2.1 Shrimps; Species of study, Shrimps
Industry, Microbial Contamination.
2.1.1 White leg shrimp, Litopenaeus vannamei
White leg shrimp, Litopenaeus
vannamei or can be recognized as Penaeus vannamei is one of the
important shrimp species in farmed worldwide especially in developing country.
Besides that, it is also commonly recognized as Mexican white and Pacific
white. White leg shrimp can be found widely where water temperatures are
normally more than 20°C
but the growth is much higher at 30°C
and it is native to the Eastern Pacific coast from Sonora, North Mexico,
Central and South America as well as Tumbes in Peru. White leg shrimp lives in
tropical marine habitats which suits the environment in Malaysia. L.
vannamei is omnivorous organism that likes muddy bottoms and can feed
efficiently compared to tiger prawn. L. vannamei has bluish hue and
translucent in white colour and thus it is called white leg shrimp. Adult white
leg shrimp live and spawn in the open ocean meanwhile post larvae will move to
inshore then adolescent and sub-adult stay in coastal estuaries.
The production of this species took
53.1% of total production of crustaceans in aquaculture world. L. vannamei was
produced at 98.6% in developing countries in 2014 (Qiu et al. 2017). This
species is one of the major export in Malaysia and thus it is crucial that this
species to be studied effectively.
2.1.2 Giant Tiger Prawn, Penaeus monodon
Giant Tiger Prawn, P. monodon or
it is recognized as Asian Tiger Shrimp belongs to the family Penaeidae
(Fuller et al.,2014). They are native to the Indo-West Pacific including East
Africa, South and Southeast Asia, the Philippines and Australia (Sandoval,
Leal-Florez, Taborda & Vásquez, 2014; Li et al. 2016). The growth of P.
monodon takes place in estuaries, coastal lagoons and mangroves when they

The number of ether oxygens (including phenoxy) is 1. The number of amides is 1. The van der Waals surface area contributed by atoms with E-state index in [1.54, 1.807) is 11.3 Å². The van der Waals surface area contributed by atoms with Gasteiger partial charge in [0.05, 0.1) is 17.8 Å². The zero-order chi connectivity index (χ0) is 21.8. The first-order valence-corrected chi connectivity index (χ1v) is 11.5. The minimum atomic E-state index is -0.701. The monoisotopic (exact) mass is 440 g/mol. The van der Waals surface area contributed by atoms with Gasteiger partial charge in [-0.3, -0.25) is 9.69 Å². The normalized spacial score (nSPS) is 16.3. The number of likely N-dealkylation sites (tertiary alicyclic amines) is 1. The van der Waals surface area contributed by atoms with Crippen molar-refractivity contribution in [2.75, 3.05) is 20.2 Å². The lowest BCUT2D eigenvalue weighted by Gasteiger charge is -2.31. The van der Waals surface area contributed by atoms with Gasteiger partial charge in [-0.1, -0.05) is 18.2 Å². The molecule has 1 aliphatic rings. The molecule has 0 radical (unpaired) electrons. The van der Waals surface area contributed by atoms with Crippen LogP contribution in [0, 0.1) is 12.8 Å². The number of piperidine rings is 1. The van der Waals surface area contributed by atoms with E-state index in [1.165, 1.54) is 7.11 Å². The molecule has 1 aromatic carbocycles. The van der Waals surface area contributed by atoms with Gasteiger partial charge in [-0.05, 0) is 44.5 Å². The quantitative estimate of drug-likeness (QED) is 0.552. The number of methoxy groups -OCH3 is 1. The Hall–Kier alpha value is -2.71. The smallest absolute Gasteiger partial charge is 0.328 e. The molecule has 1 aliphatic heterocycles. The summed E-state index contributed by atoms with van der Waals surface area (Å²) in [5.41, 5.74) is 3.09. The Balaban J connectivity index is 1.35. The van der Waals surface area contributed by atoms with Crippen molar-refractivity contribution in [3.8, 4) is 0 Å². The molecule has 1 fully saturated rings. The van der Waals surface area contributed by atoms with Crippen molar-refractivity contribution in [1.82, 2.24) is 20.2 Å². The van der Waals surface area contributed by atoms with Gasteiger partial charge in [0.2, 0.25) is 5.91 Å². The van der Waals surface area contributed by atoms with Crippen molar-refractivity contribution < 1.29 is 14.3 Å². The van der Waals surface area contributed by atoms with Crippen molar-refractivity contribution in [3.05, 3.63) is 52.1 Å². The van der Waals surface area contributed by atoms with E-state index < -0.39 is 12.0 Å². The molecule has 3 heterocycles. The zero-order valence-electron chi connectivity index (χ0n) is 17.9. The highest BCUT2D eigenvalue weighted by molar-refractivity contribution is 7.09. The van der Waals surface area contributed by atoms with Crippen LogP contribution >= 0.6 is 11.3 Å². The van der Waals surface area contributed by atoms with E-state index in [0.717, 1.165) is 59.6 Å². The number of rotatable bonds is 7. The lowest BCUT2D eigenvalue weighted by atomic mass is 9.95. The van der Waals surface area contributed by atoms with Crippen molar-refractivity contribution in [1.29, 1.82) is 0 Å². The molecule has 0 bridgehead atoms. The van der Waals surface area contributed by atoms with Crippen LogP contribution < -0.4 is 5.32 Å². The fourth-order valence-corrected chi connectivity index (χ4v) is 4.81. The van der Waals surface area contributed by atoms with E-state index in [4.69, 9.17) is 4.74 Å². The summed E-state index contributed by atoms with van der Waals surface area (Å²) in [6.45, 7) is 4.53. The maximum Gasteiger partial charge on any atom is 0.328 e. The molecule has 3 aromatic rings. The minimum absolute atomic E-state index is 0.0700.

are at larval, juvenile and sub-adult stages respectively. Meanwhile, adult
stages will inhabit the continental shelf and then upon maturation, they will
reproduce in tropical marine habitats (Sandoval et al., 2014). Li (2016) stated
that the growth of this organism depends on the sex, developmental stage and
also environment. This species is established in Malaysia and many other areas
due to escapes from aquaculture which includes West Africa, the Caribbean and
from the northern and north-eastern of South America from Venezuela to eastern
Brazil. This species dominated shrimp industry due to its high growth rate,
highly nutritive, tasty and constant demand in global market (Mohanty, Mishra
& Patil, 2014)
2.1.3 Shrimp Industry
In Malaysia, marine prawn P.
monodon and P. vannamei are the main species cultured. Aquaculture
industry in Malaysia has grown rapidly in this decade especially when the
government emphasize the role of aquaculture sector in Third National
Agriculture Policy (1998-2008) followed with National Agro-Food Policy
(2011-2020). Aquaculture industry in Malaysia has started since 1920’s which
was started with freshwater aquaculture and brackish-water aquaculture in 1930s
whereas Sabah and Sarawak started in the early 1990s (Hamdan, Othman &
Kari, 2015). It becomes a huge industry due to the location of Malaysia which
is surrounded by South China Sea and the Strait of Malacca. Besides that, the
government has encouraged and give incentives to aquaculture industry (Yusoff,
2015; Ghee-Thean, Islam, Ismail, 2016; Hamdan et al., 2015). One of the factor
that shrimp industry has become global and domestic demand is due to change of
preference from red meat to white meat such as shrimp and fish product
(Ghee-Thean et al., 2016).
2.1.4 Microbial Contamination in Shrimps
Animal protein such